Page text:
When social movements are institutionalized they have staying power. Despite Bush's attempts to weaken the legal structure and EPA's enforcement, unless they succeed in dissolving the entire institution, enough will remain for a whiplash for progressive policy to occur quickly. And many are betting it will.
Our Carbon Free Future
Last week the creation of the Chicago Climate Exchange was announced to trade the credits earned by companies exceeding carbon-dioxide and other greenhouse gas emission goals [Washington Post]. Multinational corporations have voluntarily formed this exchange despite the fact that they currently are not bound to pollution caps (because the Bush Administration has not ratified the Kyoto accord on global warming). But the "Cap and Trade" system envisioned in Kyoto, which originated in the US for acid rain, has been adopted by the EU and other Kyoto compliant governments.
Multinationals recognize the inevitability of a global Cap and Trade system for carbon and are already pricing regulatory scenarios of the administration's policy demise.
The Mercury News survey of policy experts ranked the administration's abandonment of the international treaty on global warming as the most important environment policy change. But while there is a need to bring to light these regressions, the market and public opinion imply an administration in isolation. The long term impact of Bush's regression is nominal, despite attempts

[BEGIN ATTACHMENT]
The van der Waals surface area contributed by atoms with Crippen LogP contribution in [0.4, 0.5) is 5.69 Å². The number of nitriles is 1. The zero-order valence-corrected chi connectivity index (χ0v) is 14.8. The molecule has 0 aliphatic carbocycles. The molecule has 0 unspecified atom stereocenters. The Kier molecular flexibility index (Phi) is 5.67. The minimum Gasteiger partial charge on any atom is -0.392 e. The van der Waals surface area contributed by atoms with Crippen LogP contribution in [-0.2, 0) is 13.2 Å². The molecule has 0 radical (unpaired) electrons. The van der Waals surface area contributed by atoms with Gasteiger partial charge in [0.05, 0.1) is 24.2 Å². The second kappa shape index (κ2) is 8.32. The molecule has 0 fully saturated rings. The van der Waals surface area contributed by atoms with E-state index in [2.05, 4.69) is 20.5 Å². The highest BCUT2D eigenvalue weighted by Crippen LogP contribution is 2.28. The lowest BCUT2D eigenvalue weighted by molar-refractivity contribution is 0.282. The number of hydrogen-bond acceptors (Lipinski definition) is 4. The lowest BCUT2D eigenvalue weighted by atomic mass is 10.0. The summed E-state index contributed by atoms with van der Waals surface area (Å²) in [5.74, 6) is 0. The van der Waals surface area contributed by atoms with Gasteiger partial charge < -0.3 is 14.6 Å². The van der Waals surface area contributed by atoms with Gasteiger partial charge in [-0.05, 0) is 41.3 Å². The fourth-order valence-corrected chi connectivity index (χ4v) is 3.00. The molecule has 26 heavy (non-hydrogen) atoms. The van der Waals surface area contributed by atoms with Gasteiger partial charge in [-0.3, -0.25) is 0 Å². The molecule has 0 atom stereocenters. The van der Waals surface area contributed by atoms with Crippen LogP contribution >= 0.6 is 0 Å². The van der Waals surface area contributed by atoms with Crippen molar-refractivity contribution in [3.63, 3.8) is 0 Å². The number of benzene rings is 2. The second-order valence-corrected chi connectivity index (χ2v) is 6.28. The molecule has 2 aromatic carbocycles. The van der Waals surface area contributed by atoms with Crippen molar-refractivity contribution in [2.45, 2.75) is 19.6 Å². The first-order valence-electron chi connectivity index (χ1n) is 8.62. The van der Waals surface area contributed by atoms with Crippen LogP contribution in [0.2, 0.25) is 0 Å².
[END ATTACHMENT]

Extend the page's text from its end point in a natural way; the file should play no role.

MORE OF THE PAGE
Another initiative is due in a few weeks from the Business Roundtable, representing about 150 mostly -U.S. companies. It plans to announce that each member has agreed to measure its annual greenhouse -gas emissions, publicly report the total and pledge to cut it by a certain amount.
The Roundtable, like the Chicago group, hopes such cuts will eventually produce emission credits that are globally tradable. Shorter term, some members hope such a show of concern about global warming will quiet calls for U.S. caps on emissions. The Bush administration has sketched out a voluntary plan to slow the rate of increase in greenhouse-gas emissions. But at a Senate hearing last week, Republican John McCain and Democrat Joseph Lieberman called for a U.S. system of caps and trading.[WSJ, "New Market Shows Industry Moving on Global Warming," 16 Jan]
As a potential third-party issue the enviroment may be co-opted again by both parties. But Cap and Trade market allocation of risk and social costs is a model on the rise. The World Bank says volume could double this year, to nearly $400 million. It estimates that since the first trade in 1996, permits for about 200 million metric tons of "CO2 equivalent" -- the market's currency -- have changed hands[WSJ].
This political economic model for regulation has promising applications for all kinds of pollution. Any negative externality of the way we do business, from anti-trust to spam, could potentially apply.